Microsoft reports patent revenues decline and may have to look to Asia to plug the gap 22 Apr 16
A significant nugget of information was included in Microsoft’s third-quarter financial results, which were announced by the company today:
Windows revenue decreased $292 million or 7%, mainly due to lower revenue from patent licensing and Windows OEM. Patent licensing revenue decreased 26%, due to a decline in licensed units and license revenue per unit.
Microsoft does not release lined-out licensing numbers, but some have estimated that the company could be making as much as $6 billion each year from monetising patent assets that it claims are read on by Google’s Android operating system. That figure is likely to be way too high - more realistically, at its height it was probably in the region of $2 billion to $3 billion - but whatever way you look at it, for Microsoft a 26% declne in patent income is going to represent a significant chunk of change.
Former Microsoft IP head and general counsel Horacio Gutierrez – who announced his departure last month to assume the GC role at Spotify – oversaw a patent licensing programme that became an important source of income for the company. It struck a string of licensing deals with mobile device vendors whose products feature Android software, with most of the resultant revenues heading straight to its bottom line - or back into R&D spend. More recently, under the leadership of new IP head Erich Andersen, the company has become more interested in win-win patent-plus and technology-based agreements, with Andersen telling IAM in a recent interview: "Increasingly, we are focusing on collaborations and partnerships that involve business elements to them as explicitly part of the licensing discussions with other parties.”
Now that many of the major players on the global front have taken Android-related patent licences, and the general licensing environment has become more challenging in the US, that makes sense, especially as it also fits nicely with CEO Satya Nadella's strategy of building a business with a kinder, gentler approach. But that may not be the full story. "The mix of devices in that market has shifted to the low end," Chris Suh, Microsoft’s general manager of investor relations, is quoted as saying of the smartphone space by Business Insider. Suh also mentioned that there are Android manufacturers that are yet to take a licence to Microsoft’s portfolio.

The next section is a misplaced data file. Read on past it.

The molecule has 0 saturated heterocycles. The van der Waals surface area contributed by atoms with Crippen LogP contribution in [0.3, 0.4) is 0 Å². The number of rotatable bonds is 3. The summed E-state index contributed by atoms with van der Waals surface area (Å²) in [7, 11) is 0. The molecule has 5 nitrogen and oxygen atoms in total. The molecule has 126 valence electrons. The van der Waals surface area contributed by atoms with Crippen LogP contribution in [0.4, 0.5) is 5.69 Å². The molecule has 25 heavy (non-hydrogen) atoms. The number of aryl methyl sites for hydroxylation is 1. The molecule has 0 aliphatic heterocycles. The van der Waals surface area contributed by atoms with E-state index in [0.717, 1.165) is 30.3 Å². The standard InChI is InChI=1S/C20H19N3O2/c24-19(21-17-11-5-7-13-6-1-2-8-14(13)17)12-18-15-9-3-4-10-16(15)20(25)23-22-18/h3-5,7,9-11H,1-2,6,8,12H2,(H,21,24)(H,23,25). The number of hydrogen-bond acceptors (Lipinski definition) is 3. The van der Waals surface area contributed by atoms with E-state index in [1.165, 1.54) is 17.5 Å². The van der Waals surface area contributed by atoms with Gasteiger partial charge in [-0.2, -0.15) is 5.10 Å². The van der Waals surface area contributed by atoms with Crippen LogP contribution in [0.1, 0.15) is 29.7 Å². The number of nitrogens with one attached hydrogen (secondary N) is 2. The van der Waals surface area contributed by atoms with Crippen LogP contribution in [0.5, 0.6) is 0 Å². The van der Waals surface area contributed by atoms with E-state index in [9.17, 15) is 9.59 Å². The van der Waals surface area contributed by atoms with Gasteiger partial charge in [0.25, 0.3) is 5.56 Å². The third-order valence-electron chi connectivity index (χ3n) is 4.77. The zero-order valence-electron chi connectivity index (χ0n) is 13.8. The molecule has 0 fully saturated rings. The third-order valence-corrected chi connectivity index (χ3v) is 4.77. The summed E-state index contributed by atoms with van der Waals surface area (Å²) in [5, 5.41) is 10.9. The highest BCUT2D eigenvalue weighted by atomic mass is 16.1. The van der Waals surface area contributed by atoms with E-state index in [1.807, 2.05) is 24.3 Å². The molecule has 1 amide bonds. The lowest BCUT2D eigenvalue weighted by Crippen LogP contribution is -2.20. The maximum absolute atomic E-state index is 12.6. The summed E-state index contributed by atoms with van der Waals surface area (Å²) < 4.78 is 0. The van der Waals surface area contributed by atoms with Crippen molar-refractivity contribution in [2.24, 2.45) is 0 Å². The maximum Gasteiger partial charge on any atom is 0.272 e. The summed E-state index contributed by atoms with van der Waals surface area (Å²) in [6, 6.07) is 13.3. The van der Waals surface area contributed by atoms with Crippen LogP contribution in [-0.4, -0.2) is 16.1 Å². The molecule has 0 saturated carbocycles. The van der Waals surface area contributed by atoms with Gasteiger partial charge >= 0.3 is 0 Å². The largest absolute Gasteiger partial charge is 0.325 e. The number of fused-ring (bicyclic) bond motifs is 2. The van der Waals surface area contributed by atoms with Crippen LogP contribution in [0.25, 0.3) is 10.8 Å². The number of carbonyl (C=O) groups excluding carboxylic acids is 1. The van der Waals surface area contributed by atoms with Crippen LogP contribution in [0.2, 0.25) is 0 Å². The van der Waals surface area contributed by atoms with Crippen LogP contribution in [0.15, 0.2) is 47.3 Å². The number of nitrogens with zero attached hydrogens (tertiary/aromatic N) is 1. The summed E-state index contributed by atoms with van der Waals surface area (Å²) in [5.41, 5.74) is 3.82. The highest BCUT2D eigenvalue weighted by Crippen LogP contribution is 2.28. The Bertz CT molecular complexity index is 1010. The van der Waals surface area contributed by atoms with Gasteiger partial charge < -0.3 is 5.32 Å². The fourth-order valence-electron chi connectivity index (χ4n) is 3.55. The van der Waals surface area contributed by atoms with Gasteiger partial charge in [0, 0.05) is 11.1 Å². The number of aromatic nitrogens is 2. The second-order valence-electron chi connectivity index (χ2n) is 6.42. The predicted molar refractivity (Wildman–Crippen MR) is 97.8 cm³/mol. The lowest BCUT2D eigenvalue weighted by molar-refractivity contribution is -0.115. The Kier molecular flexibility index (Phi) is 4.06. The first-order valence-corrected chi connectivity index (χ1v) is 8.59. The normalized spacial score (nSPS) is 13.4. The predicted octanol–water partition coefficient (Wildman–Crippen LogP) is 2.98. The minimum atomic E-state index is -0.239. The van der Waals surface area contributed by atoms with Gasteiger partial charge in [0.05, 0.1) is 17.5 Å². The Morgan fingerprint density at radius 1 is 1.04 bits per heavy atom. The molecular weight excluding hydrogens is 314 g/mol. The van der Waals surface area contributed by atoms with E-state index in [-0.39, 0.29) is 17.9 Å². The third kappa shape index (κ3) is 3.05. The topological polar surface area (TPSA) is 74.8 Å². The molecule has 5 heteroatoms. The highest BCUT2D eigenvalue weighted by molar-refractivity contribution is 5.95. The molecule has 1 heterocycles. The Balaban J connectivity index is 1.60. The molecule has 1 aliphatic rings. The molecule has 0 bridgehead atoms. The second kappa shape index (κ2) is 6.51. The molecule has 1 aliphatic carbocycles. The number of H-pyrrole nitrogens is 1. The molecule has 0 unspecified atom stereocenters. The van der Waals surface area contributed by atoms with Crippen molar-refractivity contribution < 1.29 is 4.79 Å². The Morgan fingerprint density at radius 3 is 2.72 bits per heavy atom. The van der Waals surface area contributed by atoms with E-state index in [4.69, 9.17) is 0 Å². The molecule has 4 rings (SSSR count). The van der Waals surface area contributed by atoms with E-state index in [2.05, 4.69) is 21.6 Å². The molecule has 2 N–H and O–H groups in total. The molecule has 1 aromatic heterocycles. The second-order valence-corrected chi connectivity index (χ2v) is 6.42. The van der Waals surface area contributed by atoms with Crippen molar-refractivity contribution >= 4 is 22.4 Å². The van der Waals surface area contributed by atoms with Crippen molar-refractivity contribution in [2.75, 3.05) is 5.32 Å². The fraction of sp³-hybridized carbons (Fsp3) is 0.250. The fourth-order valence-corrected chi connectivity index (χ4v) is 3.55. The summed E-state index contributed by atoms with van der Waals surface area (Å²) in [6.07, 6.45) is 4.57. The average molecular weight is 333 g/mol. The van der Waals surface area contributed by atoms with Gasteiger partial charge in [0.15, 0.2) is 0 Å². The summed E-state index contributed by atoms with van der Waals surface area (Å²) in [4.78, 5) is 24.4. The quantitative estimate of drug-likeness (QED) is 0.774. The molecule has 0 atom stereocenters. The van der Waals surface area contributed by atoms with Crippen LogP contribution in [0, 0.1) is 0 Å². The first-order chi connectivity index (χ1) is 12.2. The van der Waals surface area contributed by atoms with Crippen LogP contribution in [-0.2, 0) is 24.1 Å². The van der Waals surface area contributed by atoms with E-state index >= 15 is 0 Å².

Insider interprets those two statements combined as a reference to the Chinese and Indian companies that have mushroomed in recent years, selling cut-price, Android-based smartphones to consumers in lower income markets. In perhaps the most extreme example, Delhi-based Ringing Bells claimed to offer a smartphone for the equivalent of just $3.65, a price which makes it seem unlikely that any workers in the supply chain are being anywhere near properly recompensed – let alone that relevant patent licence fees are being paid. These jurisdictions are often typically viewed as being challenging when it comes to IP rights protection; and as a result, many companies have largely overlooked them as venues in which to enforce and license their assets.
Nevertheless, some of the biggest telecoms and wireless device patent owners are beginning to take a more determined approach. In India, Ericsson has notched up several successes in enforcing its standard-essential patents, having been handed an injunction against China’s Xiaomi and secured favourable outcomes against Indian smartphone vendors iBall, Intex and Micromax. NPE Vringo, which holds a significant telecoms portfolio, obtained injunctions from the Delhi High Court, assisting in its drive to get Chinese giant ZTE to take a licence.
In China, Qualcomm seems to have been steadily signing up or renewing licensees from among the country’s manifold device makers, including ZTE, TCL, Xiaomi, Lenovo, Haier, Tianyu, affiliates of Coolpad and Gree Electric and, most recently, Hisense.
However, before Qualcomm was able to achieve any of this it was subject to a far-reaching antitrust investigation by China’s National Development and Reform Commission, which resulted in it being fined $975 million and – probably even more frustrating to the company than the monetary penalty – having substantial restrictions placed on its future licensing activities in the country. In India, Ericsson now faces an antitrust probe after Intex and Micromax complained to the country’s Competition Commission.
Microsoft is already the subject of an anti-monopoly investigation in China regarding software compatibility, bundling and document authentication issues; while the signs suggest that India’s competition watchdog is also becoming much more interested in patent-related business. If Microsoft is planning on revitalising its Android revenues by launching patent licensing campaigns in China and India any time soon, then it will no doubt be keeping a very watchful eye on how these situations develop.
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